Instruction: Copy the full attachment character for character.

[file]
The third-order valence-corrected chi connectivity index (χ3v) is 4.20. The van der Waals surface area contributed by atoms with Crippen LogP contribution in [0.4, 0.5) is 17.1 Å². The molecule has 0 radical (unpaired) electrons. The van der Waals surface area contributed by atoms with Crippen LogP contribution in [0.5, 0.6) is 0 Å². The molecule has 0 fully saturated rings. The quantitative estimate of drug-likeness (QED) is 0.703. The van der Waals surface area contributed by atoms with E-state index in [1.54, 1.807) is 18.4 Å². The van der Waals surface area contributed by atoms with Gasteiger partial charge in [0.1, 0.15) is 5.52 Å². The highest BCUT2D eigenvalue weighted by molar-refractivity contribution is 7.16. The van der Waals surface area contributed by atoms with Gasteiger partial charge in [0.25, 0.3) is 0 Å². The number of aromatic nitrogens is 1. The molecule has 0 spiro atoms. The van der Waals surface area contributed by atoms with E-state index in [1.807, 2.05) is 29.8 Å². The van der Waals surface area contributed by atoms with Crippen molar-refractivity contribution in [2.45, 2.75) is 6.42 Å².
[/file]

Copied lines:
The third-order valence-corrected chi connectivity index (χ3v) is 4.20. The van der Waals surface area contributed by atoms with Crippen LogP contribution in [0.4, 0.5) is 17.1 Å². The molecule has 0 radical (unpaired) electrons. The van der Waals surface area contributed by atoms with Crippen LogP contribution in [0.5, 0.6) is 0 Å². The molecule has 0 fully saturated rings. The quantitative estimate of drug-likeness (QED) is 0.703. The van der Waals surface area contributed by atoms with E-state index in [1.54, 1.807) is 18.4 Å². The van der Waals surface area contributed by atoms with Gasteiger partial charge in [0.1, 0.15) is 5.52 Å². The highest BCUT2D eigenvalue weighted by molar-refractivity contribution is 7.16. The van der Waals surface area contributed by atoms with Gasteiger partial charge in [0.25, 0.3) is 0 Å². The number of aromatic nitrogens is 1. The molecule has 0 spiro atoms. The van der Waals surface area contributed by atoms with E-state index in [1.807, 2.05) is 29.8 Å². The van der Waals surface area contributed by atoms with Crippen molar-refractivity contribution in [2.45, 2.75) is 6.42 Å².